Butterfly McQueen

Highest Rated: 92% Gone With the Wind (1939)
Lowest Rated: 76% The Mosquito Coast (1986)
Birthday: Jan 7, 1911
Birthplace: Tampa, Florida, USA
Born in Tampa, where her father worked as a stevedore and her mother as a maid, Thelma McQueen determined early in life to become a dancer. By age 13 she was living in Harlem performing with a dance troupe and theater company. While appearing in a 1935 production of A Midsummer Night's Dream, she danced in the Butterfly Ballet, earning her professional name of Butterfly McQueen in the process (she hated the name Thelma and later had her new moniker legalized). Her first Broadway appearance in the 1937 George Abbott production Brown Sugar led to an even better assignment in the long-running stage comedy What a Life! This in turn led to her discovery by film producer David O. Selznick, who cast McQueen as the simple-minded slave Prissy ("I don't know nuthin' 'bout birthin' no babies!") in his super-production Gone With the Wind (1939). Though the role earned her worldwide fame, it also typecast her as screechy-voiced, hysterical domestics. Even so, she delivered memorable performances in such '40s productions as Cabin in the Sky (1943), Mildred Pierce (1945), and Selznick's Duel in the Sun (1946). Her inability to get along with most of her co-stars, coupled with her unhappiness over the film roles assigned her, prompted the actress to quit the movies in 1947. The ensuing two decades were not easy ones for McQueen; she was obliged to accept a dizzying series of clerical and domestic jobs, occasionally resurfacing in short-running stage productions and briefly co-starring as Oriole on TV's Beulah series. At one point, she served as hostess at the Stone Mountain Civil War Memorial Museum in Atlanta, GA. She returned to Broadway in 1964, and four years later scored a personal success with a tailor-made role in the off-Broadway musical spoof Curley McDimple. She came back to films in 1974 while pursuing a Political Science degree at New York's City College. In 1980, she won an Emmy for her performance in the TV special The Seven Wishes of a Rich Kid, and in 1986 made her final screen appearance (looking and sounding pretty much as she did back in 1939!) in Peter Weir's The Mosquito Coast. Butterfly McQueen was 85 when she died of burns sustained in a fire caused by a faulty kerosene heater.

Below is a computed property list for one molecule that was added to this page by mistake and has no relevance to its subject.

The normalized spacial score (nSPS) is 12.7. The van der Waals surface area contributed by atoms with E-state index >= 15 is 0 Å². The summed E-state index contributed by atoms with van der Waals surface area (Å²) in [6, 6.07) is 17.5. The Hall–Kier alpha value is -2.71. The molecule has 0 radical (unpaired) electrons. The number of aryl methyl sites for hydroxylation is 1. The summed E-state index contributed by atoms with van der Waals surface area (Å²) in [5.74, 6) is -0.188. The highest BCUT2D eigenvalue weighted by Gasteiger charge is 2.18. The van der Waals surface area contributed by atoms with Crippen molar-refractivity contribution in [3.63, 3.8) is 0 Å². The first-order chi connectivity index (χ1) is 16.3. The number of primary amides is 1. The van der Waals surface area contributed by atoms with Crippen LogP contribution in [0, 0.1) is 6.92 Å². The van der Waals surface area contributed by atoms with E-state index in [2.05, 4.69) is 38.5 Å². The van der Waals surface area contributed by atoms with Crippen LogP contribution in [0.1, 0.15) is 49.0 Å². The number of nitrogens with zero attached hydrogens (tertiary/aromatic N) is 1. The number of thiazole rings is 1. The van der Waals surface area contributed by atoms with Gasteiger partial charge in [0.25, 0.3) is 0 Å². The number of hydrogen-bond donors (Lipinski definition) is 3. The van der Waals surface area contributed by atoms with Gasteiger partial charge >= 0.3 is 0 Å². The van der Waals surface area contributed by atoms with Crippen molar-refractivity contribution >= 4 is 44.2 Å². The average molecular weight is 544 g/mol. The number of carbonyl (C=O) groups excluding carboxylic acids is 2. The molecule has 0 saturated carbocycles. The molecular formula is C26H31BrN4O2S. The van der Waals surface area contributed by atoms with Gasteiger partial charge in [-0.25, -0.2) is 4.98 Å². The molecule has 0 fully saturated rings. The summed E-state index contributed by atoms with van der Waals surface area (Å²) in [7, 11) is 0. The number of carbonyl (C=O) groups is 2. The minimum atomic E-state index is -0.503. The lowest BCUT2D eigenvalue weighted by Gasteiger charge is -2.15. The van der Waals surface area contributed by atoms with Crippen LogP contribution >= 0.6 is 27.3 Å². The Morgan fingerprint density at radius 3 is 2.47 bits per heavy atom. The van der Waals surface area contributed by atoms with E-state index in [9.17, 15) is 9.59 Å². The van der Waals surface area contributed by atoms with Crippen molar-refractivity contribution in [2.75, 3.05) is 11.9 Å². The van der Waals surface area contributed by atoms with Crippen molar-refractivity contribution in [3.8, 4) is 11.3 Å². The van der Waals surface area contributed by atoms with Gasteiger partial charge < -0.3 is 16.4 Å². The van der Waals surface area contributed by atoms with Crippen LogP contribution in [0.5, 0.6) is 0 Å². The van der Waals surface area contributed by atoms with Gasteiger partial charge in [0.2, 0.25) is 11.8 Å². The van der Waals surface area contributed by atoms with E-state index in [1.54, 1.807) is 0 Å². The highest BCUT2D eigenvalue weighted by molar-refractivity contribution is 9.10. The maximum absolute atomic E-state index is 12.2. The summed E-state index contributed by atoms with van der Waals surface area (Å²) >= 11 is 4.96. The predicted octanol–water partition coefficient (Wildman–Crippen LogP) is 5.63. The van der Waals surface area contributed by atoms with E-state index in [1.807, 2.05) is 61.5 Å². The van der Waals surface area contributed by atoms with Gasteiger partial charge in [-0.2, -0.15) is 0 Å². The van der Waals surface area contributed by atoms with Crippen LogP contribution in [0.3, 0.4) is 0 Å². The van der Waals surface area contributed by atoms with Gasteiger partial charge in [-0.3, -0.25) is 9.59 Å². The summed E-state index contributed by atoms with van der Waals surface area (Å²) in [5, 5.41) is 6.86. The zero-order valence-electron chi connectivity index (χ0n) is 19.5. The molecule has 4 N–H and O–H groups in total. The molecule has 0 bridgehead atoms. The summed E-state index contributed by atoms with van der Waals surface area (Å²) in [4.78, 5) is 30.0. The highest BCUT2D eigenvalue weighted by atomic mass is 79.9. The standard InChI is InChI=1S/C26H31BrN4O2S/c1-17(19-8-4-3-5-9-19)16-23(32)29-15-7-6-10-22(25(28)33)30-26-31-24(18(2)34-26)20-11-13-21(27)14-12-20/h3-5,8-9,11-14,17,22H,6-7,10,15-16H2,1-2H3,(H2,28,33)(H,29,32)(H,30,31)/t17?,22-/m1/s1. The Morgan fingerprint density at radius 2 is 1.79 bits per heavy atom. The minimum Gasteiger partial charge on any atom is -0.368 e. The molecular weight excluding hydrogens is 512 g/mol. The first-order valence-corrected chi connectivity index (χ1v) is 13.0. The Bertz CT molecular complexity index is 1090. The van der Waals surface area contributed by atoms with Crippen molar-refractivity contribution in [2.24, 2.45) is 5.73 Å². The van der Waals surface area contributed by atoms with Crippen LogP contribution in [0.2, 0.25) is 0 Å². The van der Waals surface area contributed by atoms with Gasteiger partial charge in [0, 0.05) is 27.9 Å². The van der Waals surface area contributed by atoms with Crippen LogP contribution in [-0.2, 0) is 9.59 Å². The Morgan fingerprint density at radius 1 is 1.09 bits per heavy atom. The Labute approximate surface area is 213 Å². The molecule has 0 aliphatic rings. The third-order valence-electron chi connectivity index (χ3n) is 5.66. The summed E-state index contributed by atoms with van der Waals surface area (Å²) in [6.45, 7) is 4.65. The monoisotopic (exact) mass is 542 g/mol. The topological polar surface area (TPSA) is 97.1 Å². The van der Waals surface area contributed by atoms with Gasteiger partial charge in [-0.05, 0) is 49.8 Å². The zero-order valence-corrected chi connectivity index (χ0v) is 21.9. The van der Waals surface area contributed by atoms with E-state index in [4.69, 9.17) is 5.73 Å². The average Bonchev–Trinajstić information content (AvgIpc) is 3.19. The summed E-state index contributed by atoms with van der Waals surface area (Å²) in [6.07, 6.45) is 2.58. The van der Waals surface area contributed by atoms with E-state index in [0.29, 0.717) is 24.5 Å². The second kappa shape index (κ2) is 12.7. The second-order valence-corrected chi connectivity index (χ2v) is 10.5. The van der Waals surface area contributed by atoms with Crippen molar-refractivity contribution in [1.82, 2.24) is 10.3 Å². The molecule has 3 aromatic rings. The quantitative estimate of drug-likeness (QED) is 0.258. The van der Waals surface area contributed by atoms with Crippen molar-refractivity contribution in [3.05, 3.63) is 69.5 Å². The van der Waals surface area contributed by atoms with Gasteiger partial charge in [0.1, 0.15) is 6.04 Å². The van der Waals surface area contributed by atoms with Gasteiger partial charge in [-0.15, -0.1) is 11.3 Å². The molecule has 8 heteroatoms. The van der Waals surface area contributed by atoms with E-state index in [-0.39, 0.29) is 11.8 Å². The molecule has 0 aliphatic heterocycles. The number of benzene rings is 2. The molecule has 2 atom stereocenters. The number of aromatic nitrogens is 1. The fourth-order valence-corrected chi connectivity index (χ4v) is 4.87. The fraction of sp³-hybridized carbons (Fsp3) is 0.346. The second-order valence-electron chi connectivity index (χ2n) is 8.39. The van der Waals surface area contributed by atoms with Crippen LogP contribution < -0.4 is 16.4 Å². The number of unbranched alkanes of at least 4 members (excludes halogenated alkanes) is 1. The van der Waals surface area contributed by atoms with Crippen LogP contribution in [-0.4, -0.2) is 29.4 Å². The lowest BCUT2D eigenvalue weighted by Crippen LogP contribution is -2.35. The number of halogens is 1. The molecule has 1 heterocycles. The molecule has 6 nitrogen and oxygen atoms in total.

Highest Rated Movies



No Score Yet Polly Miss Priss 1989
76% The Mosquito Coast Ma Kennywick 1986
No Score Yet The Adventures of Huckleberry Finn Actor 1981
No Score Yet Amazing Grace Clarine 1974
No Score Yet Killer Diller Actor 1948
80% Duel in the Sun Vashti 1946
86% Mildred Pierce Lottie 1945
No Score Yet Flame of Barbary Coast Beulah 1945
85% Cabin in the Sky Lily 1943
No Score Yet I Dood It Annette 1943
No Score Yet Affectionately Yours Butterfly 1941
92% Gone With the Wind Prissy 1939
92% The Women Lulu, Cosmetics Counter Maid 1939